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Emergency Medicine International
Volume 2015, Article ID 401757, 11 pages
Research Article

Use of the SONET Score to Evaluate High Volume Emergency Department Overcrowding: A Prospective Derivation and Validation Study

1Department of Emergency Medicine, Integrative Emergency Services Physician Group, John Peter Smith Health Network, 1500 S. Main Street, Fort Worth, TX 76104, USA
2Department of Emergency Medicine, Baylor University Medical Center, 3501 Junius Street, Dallas, TX 75246, USA

Received 6 March 2015; Revised 13 May 2015; Accepted 25 May 2015

Academic Editor: Òscar Miró

Copyright © 2015 Hao Wang et al. This is an open access article distributed under the Creative Commons Attribution License, which permits unrestricted use, distribution, and reproduction in any medium, provided the original work is properly cited.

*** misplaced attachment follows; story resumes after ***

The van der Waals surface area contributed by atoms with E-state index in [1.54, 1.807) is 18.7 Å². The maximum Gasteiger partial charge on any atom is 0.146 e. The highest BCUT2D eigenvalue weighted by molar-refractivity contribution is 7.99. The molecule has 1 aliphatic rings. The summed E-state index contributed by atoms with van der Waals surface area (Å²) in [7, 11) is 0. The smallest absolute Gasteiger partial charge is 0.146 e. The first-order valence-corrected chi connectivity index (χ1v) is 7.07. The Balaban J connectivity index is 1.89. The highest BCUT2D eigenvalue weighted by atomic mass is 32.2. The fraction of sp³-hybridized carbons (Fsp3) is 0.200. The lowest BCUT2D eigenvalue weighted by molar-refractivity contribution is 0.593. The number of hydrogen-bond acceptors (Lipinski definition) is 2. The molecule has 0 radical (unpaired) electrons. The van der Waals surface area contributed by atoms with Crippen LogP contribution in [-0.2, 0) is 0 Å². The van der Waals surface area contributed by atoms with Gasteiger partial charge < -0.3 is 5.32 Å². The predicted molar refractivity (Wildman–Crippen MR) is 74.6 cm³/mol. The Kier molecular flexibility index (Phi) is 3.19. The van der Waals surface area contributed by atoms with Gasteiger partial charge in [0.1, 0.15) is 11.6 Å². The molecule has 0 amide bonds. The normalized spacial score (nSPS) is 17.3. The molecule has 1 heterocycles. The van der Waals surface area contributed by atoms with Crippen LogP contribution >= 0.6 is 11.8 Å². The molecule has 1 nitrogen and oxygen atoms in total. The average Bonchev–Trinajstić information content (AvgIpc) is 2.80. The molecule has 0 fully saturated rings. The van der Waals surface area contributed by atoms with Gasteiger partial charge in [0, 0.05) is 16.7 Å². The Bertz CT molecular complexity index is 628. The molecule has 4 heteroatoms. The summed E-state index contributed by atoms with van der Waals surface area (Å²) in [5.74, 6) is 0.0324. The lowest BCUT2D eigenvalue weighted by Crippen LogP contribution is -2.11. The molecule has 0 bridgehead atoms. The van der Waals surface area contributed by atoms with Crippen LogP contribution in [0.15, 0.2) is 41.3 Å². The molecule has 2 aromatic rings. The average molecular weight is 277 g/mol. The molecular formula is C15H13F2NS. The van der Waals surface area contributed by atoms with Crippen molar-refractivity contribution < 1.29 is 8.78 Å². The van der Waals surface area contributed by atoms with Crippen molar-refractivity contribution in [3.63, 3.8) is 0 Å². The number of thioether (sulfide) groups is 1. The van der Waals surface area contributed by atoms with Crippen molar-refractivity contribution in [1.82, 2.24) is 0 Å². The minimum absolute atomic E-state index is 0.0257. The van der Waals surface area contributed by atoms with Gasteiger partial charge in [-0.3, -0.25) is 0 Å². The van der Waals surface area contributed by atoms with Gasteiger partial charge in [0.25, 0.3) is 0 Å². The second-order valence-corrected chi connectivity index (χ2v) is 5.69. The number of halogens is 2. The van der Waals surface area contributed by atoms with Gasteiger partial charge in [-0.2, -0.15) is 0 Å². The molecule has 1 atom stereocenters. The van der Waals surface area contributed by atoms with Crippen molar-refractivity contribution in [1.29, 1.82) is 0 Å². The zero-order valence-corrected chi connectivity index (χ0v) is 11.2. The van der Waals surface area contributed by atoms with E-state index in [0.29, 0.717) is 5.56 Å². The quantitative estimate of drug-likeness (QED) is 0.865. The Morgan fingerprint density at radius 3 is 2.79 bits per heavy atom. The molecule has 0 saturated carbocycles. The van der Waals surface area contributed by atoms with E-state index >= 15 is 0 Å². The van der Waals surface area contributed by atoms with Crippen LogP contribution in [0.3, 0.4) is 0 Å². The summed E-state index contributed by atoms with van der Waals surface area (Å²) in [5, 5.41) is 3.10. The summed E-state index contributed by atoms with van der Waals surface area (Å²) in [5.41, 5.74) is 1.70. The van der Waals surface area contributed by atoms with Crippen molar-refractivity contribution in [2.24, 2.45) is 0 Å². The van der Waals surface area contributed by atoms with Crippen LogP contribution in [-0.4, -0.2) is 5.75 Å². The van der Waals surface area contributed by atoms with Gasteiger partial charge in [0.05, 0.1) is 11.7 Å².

Background. The accuracy and utility of current Emergency Department (ED) crowding estimation tools remain uncertain in EDs with high annual volumes. We aimed at deriving a more accurate tool to evaluate overcrowding in a high volume ED setting and determine the association between ED overcrowding and patient care outcomes. Methods. A novel scoring tool (SONET: Severely overcrowded-Overcrowded-Not overcrowded Estimation Tool) was developed and validated in two EDs with both annual volumes exceeding 100,000. Patient care outcomes including the number of left without being seen (LWBS) patients, average length of ED stay, ED 72-hour returns, and mortality were compared under the different crowding statuses. Results. The total number of ED patients, the number of mechanically ventilated patients, and patient acuity levels were independent risk factors affecting ED overcrowding. SONET was derived and found to better differentiate severely overcrowded, overcrowded, and not overcrowded statuses with similar results validated externally. In addition, SONET scores correlated with increased length of ED stay, number of LWBS patients, and ED 72-hour returns. Conclusions. SONET might be a better fit to determine high volume ED overcrowding. ED overcrowding negatively impacts patient care operations and often produces poor patient perceptions of standardized care delivery.